Entertainment & Arts

Lynda La Plante pens Prime Suspect prequel

Dame Helen Mirren in Prime Suspect Image copyright Handout
Image caption Dame Helen Mirren won an Emmy Award for playing DCI Jane Tennison in Prime Suspect: The Final Act in 2007

Crime writer Lynda La Plante is writing a prequel to her hugely successful TV series, Prime Suspect, which starred Dame Helen Mirren.

La Plante announced she has started work on the book Tennison, which she will adapt for the small screen.

Dame Helen played DCI Jane Tennison in Prime Suspect, which ran for seven series on ITV in the 1980s and 90s.

La Plante told BBC Radio 4's Front Row that she doubted the actress would return for her new project.

The prequel will start when Tennison joins the force in the late 1970s or early 1980s.

When asked by Front Row presenter John Wilson whether Dame Helen could return in a minor role, La Plante replied: "I would love to even approach her to consider it but I feel she has carved out such an impressive career."

"I really doubt she would want to go back," she added.

Image copyright PA
Image caption Lynda La Plante was made an honorary fellow of the Forensic Science Society, due to her meticulous research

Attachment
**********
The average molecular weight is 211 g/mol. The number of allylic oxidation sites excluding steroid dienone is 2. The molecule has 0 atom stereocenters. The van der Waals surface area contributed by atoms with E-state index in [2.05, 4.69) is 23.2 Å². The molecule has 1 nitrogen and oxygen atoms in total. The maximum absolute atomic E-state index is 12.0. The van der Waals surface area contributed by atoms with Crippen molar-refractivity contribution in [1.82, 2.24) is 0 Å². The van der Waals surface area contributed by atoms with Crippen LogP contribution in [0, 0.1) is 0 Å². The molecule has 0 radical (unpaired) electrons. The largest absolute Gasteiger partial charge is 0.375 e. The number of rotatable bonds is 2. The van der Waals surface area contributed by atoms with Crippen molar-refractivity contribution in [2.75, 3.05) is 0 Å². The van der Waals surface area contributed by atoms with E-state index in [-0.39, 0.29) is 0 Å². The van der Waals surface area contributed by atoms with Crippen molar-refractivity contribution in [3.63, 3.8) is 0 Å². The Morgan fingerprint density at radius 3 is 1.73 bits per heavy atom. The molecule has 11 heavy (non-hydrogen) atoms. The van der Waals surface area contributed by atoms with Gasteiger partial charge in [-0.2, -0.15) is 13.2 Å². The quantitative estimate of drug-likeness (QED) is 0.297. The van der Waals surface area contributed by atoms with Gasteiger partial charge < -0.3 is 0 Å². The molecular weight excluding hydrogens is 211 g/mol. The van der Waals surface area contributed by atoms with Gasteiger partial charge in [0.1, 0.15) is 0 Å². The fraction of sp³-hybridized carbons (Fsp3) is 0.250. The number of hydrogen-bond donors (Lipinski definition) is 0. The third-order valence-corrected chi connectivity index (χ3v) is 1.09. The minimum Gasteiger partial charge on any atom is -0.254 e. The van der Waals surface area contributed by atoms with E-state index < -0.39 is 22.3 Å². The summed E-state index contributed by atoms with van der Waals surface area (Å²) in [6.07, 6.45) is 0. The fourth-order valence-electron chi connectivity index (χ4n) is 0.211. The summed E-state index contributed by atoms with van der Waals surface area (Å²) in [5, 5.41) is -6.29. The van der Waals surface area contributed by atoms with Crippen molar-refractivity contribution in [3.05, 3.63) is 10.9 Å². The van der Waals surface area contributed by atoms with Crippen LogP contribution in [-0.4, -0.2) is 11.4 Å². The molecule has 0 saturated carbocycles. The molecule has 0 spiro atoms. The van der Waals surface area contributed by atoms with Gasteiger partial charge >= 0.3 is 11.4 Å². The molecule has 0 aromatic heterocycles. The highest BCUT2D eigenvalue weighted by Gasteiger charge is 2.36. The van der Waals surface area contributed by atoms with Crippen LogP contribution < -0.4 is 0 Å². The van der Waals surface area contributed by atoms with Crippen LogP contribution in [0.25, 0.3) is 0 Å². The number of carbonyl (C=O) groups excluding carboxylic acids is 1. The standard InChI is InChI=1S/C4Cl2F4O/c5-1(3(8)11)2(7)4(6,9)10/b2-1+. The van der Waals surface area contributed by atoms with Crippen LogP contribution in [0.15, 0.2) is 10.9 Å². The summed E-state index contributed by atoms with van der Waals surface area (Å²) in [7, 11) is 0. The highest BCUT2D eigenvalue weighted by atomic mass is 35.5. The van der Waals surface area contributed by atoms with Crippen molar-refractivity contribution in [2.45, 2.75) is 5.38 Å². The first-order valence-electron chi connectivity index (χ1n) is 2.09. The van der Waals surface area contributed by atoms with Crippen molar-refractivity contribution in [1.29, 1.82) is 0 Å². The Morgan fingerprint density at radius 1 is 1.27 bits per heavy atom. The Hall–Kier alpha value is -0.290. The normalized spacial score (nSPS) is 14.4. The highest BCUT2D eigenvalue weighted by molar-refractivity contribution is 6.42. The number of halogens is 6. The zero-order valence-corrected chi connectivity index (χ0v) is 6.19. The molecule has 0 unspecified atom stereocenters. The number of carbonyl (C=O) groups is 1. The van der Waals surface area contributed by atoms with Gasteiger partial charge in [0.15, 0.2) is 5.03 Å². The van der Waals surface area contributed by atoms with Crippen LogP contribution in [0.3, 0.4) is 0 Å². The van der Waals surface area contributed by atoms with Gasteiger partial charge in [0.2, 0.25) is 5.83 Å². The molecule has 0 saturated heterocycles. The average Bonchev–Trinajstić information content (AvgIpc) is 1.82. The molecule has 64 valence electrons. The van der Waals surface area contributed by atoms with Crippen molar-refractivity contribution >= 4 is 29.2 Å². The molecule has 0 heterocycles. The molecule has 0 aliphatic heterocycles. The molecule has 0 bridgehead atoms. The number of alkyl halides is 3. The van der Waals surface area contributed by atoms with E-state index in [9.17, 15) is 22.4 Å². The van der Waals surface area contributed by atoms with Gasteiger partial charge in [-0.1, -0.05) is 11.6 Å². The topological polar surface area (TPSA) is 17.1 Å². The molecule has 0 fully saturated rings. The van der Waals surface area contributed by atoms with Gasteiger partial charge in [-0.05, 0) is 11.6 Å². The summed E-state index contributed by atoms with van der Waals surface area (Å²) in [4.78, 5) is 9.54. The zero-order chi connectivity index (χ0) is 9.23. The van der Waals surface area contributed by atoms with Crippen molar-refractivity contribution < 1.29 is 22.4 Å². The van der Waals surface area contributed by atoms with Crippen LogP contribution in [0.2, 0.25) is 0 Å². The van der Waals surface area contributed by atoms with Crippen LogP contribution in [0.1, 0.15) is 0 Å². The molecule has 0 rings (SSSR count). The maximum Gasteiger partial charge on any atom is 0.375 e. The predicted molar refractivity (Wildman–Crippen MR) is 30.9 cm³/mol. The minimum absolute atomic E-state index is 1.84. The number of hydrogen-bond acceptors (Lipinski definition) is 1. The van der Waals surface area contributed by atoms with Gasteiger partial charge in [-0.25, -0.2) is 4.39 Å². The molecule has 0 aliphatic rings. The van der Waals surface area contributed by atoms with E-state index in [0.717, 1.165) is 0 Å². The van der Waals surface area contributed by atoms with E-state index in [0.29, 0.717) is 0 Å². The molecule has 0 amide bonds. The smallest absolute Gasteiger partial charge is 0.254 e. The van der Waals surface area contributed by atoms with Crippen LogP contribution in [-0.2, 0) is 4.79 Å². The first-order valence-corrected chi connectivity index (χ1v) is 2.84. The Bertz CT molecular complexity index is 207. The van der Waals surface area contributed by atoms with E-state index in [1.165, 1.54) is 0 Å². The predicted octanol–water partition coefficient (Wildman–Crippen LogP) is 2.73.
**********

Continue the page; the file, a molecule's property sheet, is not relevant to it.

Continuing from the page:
The book will be published in 2015 and the TV adaptation will air in 2016, the 25th anniversary year of Prime Suspect.

"When you first meet her (Tennison) in the early 90s, she is a very complex character, but what made her so?" La Plante said in a press release.

The international bestselling author added: "Nobody knows what drove her to become a DCI or want to join the police force in the first place."

The writer told John Wilson that she "had no-one in mind yet" for the role of the young DCI.

"It will be a great search (given) Helen Mirren's iconic performance," she said.

She added that she thought something had "marked her (Tennison) emotionally... something like a love affair with a high ranking officer who has been murdered."

La Plante is currently carrying out research for the book and is well known for her meticulous approach to her research.

Last year, she was made an honorary fellow of the Forensic Science Society for her authenticity and attention to detail in her books and TV series.

Related Topics

More on this story

Around the BBC

Related Internet links

The BBC is not responsible for the content of external Internet sites